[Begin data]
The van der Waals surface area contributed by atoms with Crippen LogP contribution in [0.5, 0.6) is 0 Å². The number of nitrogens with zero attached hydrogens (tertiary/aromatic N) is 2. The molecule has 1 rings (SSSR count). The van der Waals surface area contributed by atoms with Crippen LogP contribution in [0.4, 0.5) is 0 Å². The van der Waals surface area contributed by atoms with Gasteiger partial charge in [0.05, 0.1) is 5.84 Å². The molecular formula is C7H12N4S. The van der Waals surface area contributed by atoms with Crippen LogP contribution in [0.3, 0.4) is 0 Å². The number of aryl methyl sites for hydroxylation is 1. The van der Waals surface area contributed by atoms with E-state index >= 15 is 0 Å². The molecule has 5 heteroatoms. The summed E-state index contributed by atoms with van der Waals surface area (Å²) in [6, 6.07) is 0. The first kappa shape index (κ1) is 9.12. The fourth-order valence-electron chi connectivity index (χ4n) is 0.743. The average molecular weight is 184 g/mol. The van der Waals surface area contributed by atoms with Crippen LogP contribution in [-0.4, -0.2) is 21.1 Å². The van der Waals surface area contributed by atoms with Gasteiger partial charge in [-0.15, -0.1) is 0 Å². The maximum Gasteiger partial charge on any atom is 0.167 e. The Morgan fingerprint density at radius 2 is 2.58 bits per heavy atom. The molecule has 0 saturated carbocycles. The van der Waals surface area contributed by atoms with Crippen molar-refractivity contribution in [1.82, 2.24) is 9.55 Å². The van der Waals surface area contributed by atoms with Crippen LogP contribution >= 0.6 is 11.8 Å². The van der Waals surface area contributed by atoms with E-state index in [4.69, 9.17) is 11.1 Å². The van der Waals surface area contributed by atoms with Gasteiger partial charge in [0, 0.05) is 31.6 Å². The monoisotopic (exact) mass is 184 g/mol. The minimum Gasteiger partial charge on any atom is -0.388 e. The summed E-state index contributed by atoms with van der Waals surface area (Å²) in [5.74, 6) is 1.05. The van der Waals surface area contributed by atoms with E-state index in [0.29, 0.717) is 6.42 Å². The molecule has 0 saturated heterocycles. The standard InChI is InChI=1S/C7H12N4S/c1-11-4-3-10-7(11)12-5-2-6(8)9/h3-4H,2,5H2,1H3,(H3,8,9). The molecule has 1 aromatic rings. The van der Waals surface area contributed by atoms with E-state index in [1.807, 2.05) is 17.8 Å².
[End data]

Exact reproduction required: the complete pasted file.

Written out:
The van der Waals surface area contributed by atoms with Crippen LogP contribution in [0.5, 0.6) is 0 Å². The number of nitrogens with zero attached hydrogens (tertiary/aromatic N) is 2. The molecule has 1 rings (SSSR count). The van der Waals surface area contributed by atoms with Crippen LogP contribution in [0.4, 0.5) is 0 Å². The van der Waals surface area contributed by atoms with Gasteiger partial charge in [0.05, 0.1) is 5.84 Å². The molecular formula is C7H12N4S. The van der Waals surface area contributed by atoms with Crippen LogP contribution in [0.3, 0.4) is 0 Å². The number of aryl methyl sites for hydroxylation is 1. The van der Waals surface area contributed by atoms with E-state index >= 15 is 0 Å². The molecule has 5 heteroatoms. The summed E-state index contributed by atoms with van der Waals surface area (Å²) in [6, 6.07) is 0. The first kappa shape index (κ1) is 9.12. The fourth-order valence-electron chi connectivity index (χ4n) is 0.743. The average molecular weight is 184 g/mol. The van der Waals surface area contributed by atoms with Crippen LogP contribution in [-0.4, -0.2) is 21.1 Å². The van der Waals surface area contributed by atoms with Gasteiger partial charge in [-0.15, -0.1) is 0 Å². The maximum Gasteiger partial charge on any atom is 0.167 e. The Morgan fingerprint density at radius 2 is 2.58 bits per heavy atom. The molecule has 0 saturated carbocycles. The van der Waals surface area contributed by atoms with Crippen molar-refractivity contribution in [1.82, 2.24) is 9.55 Å². The van der Waals surface area contributed by atoms with Crippen LogP contribution >= 0.6 is 11.8 Å². The van der Waals surface area contributed by atoms with E-state index in [4.69, 9.17) is 11.1 Å². The van der Waals surface area contributed by atoms with Gasteiger partial charge in [0, 0.05) is 31.6 Å². The monoisotopic (exact) mass is 184 g/mol. The minimum Gasteiger partial charge on any atom is -0.388 e. The summed E-state index contributed by atoms with van der Waals surface area (Å²) in [5.74, 6) is 1.05. The van der Waals surface area contributed by atoms with E-state index in [0.29, 0.717) is 6.42 Å². The molecule has 0 saturated heterocycles. The standard InChI is InChI=1S/C7H12N4S/c1-11-4-3-10-7(11)12-5-2-6(8)9/h3-4H,2,5H2,1H3,(H3,8,9). The molecule has 1 aromatic rings. The van der Waals surface area contributed by atoms with E-state index in [1.807, 2.05) is 17.8 Å².